Hillary Clinton is in Moscow, and a new Strategic Arms Reduction Treaty should be finalized soon.

US Secretary of State Hillary Clinton says there has been "substantial" progress on a new nuclear disarmament deal with Russia.

In Moscow, Mrs Clinton and Russian counterpart Sergei Lavrov said a new Strategic Arms Reduction Treaty (Start) should be finalised soon.

The nations are trying to replace the 1991 Start that expired in December.

Meanwhile, Putin says Russia should have Iran's Bushehr nuclear plant operating by summer.

"May you live in interesting times."

March 18, 2010

Dead or Alive?

Yesterday Steve Schippert discussed Attorney General Eric Holder's public revelation that terrorists like Osama bin Laden should be given the same rights as Charles Manson. Holder also claimed that Osama bin Laden "would be killed rather than captured alive, that Miranda rights would be read to the corpse of bin Laden."

Beyond the other problematic inconsistencies highlighted by Steve's post, we once again are witnessing a difference of opinion (schism?) between the Administration point of view in Washington DC and the statements of the Commander in Afghanistan, General Stanley McChrystal.

Gen. Stanley McChrystal, the commander of U.S. and NATO forces in Afghanistan, said Wednesday that the military would "certainly" try to capture Osama bin Laden alive and "bring him to justice" -- contradicting remarks by a top Obama administration official.

OK. Maybe it can be argued that the "reality" (as Holder put it) is that bin Laden will be killed before he is ever in custody. Even if that is true, somehow equating bin Laden's rights with those of Charles Manson simply, also bends reality. Thirty-six years ago Sam Peckinpah made a movie about bounty hunting titled "Bring Me the Head of Alfredo Garcia" (admittedly a pretty bad movie). Maybe it's not that important if bin Laden is taken alive or if he is killed in the process of his capture. But proof of his death is what is needed.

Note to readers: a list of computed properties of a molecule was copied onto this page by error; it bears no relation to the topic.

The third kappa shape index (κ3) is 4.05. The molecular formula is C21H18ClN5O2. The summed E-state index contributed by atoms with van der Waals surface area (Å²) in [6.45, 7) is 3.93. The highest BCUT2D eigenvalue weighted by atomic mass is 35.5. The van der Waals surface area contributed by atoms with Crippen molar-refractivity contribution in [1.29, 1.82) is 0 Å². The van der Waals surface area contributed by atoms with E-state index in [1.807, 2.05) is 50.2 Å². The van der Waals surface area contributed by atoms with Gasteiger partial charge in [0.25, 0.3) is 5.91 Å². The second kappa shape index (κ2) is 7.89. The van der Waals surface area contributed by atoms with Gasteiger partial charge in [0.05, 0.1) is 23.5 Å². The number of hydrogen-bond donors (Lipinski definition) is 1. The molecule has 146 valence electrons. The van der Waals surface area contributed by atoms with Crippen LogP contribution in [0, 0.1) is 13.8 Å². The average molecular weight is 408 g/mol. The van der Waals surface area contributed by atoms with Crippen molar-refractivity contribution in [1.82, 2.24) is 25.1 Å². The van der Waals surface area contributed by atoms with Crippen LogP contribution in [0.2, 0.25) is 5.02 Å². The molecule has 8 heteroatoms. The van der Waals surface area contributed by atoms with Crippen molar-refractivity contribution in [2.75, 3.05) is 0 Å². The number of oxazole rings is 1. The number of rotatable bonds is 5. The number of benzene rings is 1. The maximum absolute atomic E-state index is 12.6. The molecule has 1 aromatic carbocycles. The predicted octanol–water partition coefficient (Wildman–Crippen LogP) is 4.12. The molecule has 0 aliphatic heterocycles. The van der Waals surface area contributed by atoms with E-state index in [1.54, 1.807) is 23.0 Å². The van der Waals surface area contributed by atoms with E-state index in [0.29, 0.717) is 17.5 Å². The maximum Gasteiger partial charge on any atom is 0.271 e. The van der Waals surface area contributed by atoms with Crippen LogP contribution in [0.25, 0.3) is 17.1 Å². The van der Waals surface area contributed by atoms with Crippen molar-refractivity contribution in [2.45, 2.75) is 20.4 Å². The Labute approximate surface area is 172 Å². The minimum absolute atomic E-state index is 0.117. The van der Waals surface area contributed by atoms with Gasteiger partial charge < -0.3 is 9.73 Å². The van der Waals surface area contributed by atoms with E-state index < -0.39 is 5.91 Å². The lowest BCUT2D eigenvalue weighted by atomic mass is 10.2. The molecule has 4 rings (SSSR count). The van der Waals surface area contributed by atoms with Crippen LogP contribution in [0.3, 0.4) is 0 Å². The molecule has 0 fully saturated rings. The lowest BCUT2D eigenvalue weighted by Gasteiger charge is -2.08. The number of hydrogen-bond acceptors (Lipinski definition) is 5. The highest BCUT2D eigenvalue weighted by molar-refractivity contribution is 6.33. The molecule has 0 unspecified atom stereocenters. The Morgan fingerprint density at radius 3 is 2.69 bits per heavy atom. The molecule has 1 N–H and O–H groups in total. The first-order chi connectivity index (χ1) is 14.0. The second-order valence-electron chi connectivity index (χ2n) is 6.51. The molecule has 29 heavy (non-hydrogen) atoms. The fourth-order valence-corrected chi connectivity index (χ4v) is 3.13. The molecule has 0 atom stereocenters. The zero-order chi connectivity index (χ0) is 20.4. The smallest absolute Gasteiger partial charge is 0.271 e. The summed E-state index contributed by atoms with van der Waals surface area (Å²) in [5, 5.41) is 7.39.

Holder denies that there is a split between Administration policy and the attitude of the American people when it comes to the treatment of terrorists. It is interesting that some of the same people who are concerned about the post-September 11th security measures abridging their Constitutional rights are the same ones willing to extend Constitutional rights to the terrorists who started this whole mess in the first place. The disconnect is so obvious that is hard to see how Eric Holder doesn't see it.

Hoh: Identify The Enemy In Afghanistan

This discussion on Afghanistan with Matthew Hoh at Bloggingheads.tv is excellent, thoughtful, and worth your time to listen for the entire hour. Hoh understands the local dynamics, particularly the rural Pashtuns in the southern and eastern areas of Afghanistan, and Robert Wright asks intelligent questions throughout.

Essentially, Matthew Hoh's judgment - one which ultimately compelled him to resign his position at State - is that we should withdraw from most or all of the highly compartmentalized rural areas of Afghanistan where we are fought by locals simply because we are there and increasing the Taliban's political capital as a result.

One of the most important takeaways for the average viewer, listener or reader is to understand the distinction between the actual Taliban ('Taliban Central') and those Pashtuns who, in their localized areas, are simply aligned with the Taliban. They align with the Taliban because they do not want to be occupied and they do not want a distant central government ruling over them and bringing in taxes.

While the episode is titled "Leaving Afghanistan," Hoh does not advocate a complete withdrawal. Rather, he advocates - as I understand - negotiated ceasefires (each very localized in nature) in order to allow the local populations/communities/tribes a measure of autonomy and self-governance in order to politically diminish the relationship between them and the Taliban and to politically weaken the Taliban. Left would be peace-keeping forces in Kabul and in the areas where the three primary ethnic groups territories meet.

He is spot on when he describes how the term Taliban is used too broadly and loosely. The first rule of warfare is to properly identify your enemy. Hoh is challenging you to revisit that. You may or may not agree with what Matthew Hoh is saying or the solutions as he sees them, but as John Derbyshire said, "He is an honest man."

His observations deserve your consideration.

March 17, 2010

Holder: Only The Crime Determines Terrorist Rights